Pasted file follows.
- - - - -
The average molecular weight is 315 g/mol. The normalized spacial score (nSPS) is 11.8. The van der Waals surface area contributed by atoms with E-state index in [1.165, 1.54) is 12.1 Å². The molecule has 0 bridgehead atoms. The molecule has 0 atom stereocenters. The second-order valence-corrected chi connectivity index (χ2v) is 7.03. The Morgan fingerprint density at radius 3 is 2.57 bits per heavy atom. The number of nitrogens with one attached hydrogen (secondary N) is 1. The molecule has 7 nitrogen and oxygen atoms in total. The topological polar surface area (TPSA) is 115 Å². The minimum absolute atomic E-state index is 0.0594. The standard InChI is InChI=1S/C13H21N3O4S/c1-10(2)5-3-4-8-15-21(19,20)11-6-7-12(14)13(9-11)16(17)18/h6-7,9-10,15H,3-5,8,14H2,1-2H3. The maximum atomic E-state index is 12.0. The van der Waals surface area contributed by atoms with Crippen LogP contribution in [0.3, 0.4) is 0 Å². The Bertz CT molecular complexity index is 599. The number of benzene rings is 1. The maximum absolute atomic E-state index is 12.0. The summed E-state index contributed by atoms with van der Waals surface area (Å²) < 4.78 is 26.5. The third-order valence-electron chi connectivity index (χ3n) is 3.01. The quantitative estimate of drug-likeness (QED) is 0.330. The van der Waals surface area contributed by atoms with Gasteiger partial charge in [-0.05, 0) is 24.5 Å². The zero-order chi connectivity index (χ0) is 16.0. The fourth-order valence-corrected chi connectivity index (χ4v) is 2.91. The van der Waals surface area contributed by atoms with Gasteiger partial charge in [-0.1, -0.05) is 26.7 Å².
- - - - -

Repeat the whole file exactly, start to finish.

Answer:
The average molecular weight is 315 g/mol. The normalized spacial score (nSPS) is 11.8. The van der Waals surface area contributed by atoms with E-state index in [1.165, 1.54) is 12.1 Å². The molecule has 0 bridgehead atoms. The molecule has 0 atom stereocenters. The second-order valence-corrected chi connectivity index (χ2v) is 7.03. The Morgan fingerprint density at radius 3 is 2.57 bits per heavy atom. The number of nitrogens with one attached hydrogen (secondary N) is 1. The molecule has 7 nitrogen and oxygen atoms in total. The topological polar surface area (TPSA) is 115 Å². The minimum absolute atomic E-state index is 0.0594. The standard InChI is InChI=1S/C13H21N3O4S/c1-10(2)5-3-4-8-15-21(19,20)11-6-7-12(14)13(9-11)16(17)18/h6-7,9-10,15H,3-5,8,14H2,1-2H3. The maximum atomic E-state index is 12.0. The van der Waals surface area contributed by atoms with Crippen LogP contribution in [0.3, 0.4) is 0 Å². The Bertz CT molecular complexity index is 599. The number of benzene rings is 1. The maximum absolute atomic E-state index is 12.0. The summed E-state index contributed by atoms with van der Waals surface area (Å²) < 4.78 is 26.5. The third-order valence-electron chi connectivity index (χ3n) is 3.01. The quantitative estimate of drug-likeness (QED) is 0.330. The van der Waals surface area contributed by atoms with Gasteiger partial charge in [-0.05, 0) is 24.5 Å². The zero-order chi connectivity index (χ0) is 16.0. The fourth-order valence-corrected chi connectivity index (χ4v) is 2.91. The van der Waals surface area contributed by atoms with Gasteiger partial charge in [-0.1, -0.05) is 26.7 Å².